Coronavirus or no, Vadym Diachenko needed no persuading when an employment agency offered to fly him back to Poland from his native Ukraine to work at a meatpacking plant. Diachenko, 26, is among the first seasonal workers to return to Poland on specially chartered flights as lockdown measures in both countries against the coronavirus pandemic begin to ease. The COVID-19 crisis has disrupted the flow of migrants including in Poland, where 1-2 million Ukrainians help plug labour shortages in industries such as construction and farming.
Shipments of Iranian petrochemical products have arrived in Venezuela despite American harrumphing against a deal that is part of a broader blossoming of relations between the Middle East and Latin American countries. The arrival of the fuel shipments represents one in a long series of geopolitical flops for the Trump administration and the close-knit band of Washington hawks who dominate White House Middle East and Latin America scheming. Campaigns of “maximum pressure” directed against Tehran and Caracas were meant to curtail the influence of the two regimes and potentially bring about their downfall.
Muslims around the world began marking a sombre Eid al-Fitr Sunday, many under coronavirus lockdown, but lax restrictions offered respite to worshippers in some countries despite fears of skyrocketing infections. The three-day festival, which marks the end of the holy month of Ramadan, is traditionally celebrated with mosque prayers, family feasts and shopping for new clothes, gifts and sweet treats. But this year, the celebration is overshadowed by the fast-spreading coronavirus, with many countries tightening lockdown restrictions after a partial easing during Ramadan led to a sharp spike in infections.
Taiwan will provide the people of Hong Kong with "necessary assistance", President Tsai Ing-wen said, after thousands in the Chinese ruled territory protested against Beijing's plans to impose new national security laws. Taiwan has become a refuge for a small but growing number of pro-democracy protesters fleeing Hong Kong, which has been convulsed since last year by anti-Beijing and anti-Hong Kong government protests. Hong Kong police fired tear gas and water cannon to disperse thousands of people who rallied on Sunday to protest against Beijing's move to introduce new national security laws.
Associated Press The Republican Party is suing California Gov. Gavin Newsom over his May 8 executive order to allow every registered California voter to submit a ballot by mail for the upcoming presidential election. In a lawsuit filed on Sunday, the Republican National Committee, National Republican Congressional Committee, and the California Republican Party claim that Newsom's order was a "brazen power grab" that exceeded his capacity as governor. California Secretary of State Alex Padilla said in a tweet on Sunday that the lawsuit is "just another part of Trump's political smear campaign against voting by mail."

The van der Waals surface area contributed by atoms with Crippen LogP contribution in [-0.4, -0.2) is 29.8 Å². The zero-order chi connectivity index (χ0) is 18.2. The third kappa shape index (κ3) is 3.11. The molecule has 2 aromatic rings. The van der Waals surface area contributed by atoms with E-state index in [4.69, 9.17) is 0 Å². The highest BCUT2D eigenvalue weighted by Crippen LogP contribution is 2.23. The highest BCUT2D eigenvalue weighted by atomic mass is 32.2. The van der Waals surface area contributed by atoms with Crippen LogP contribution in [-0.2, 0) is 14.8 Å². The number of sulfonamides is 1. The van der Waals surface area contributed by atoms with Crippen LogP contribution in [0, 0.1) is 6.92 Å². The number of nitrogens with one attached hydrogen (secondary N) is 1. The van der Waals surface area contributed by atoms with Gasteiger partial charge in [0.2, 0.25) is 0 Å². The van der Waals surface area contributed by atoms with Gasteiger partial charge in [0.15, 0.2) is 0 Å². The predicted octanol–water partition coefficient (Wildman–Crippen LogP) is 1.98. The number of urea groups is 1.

The official who oversaw epidemic preparedness for the National Security Council under President Obama said the absence of public guidance from the Centers for Disease Control and Prevention during the COVID-19 pandemic leaves her “frankly scared. She also believes and that eliminating her position weakened the American response to the coronavirus when it emerged 18 months later.
Donald Trump's allies in conservative media have a new villain in the coronavirus fight: contact tracing, the rigorous efforts to track the virus's spread that public health experts say is essential to safely restarting society. Fox News host Laura Ingraham devoted much of her show Thursday night to raising questions about contact tracing, the process where interviewers try to figure out who has been exposed to the virus by literally figuring out whom the infected had contact with. As a Fox News chyron warned that contact tracing should “concern all Americans,” Ingraham claimed that calls for more contact tracers were just an “excuse” to keep businesses closed, and compared being interviewed by a contact tracer to being groped by a Transportation Security Administration agent.
SpaceX's Dragon crew capsule outshines NASA's old Apollo spacecraft in virtually every way. This fresh take on a vintage look will be on full display Wednesday when SpaceX plans to launch NASA astronauts Doug Hurley and Bob Behnken to the International Space Station — a first for a private company.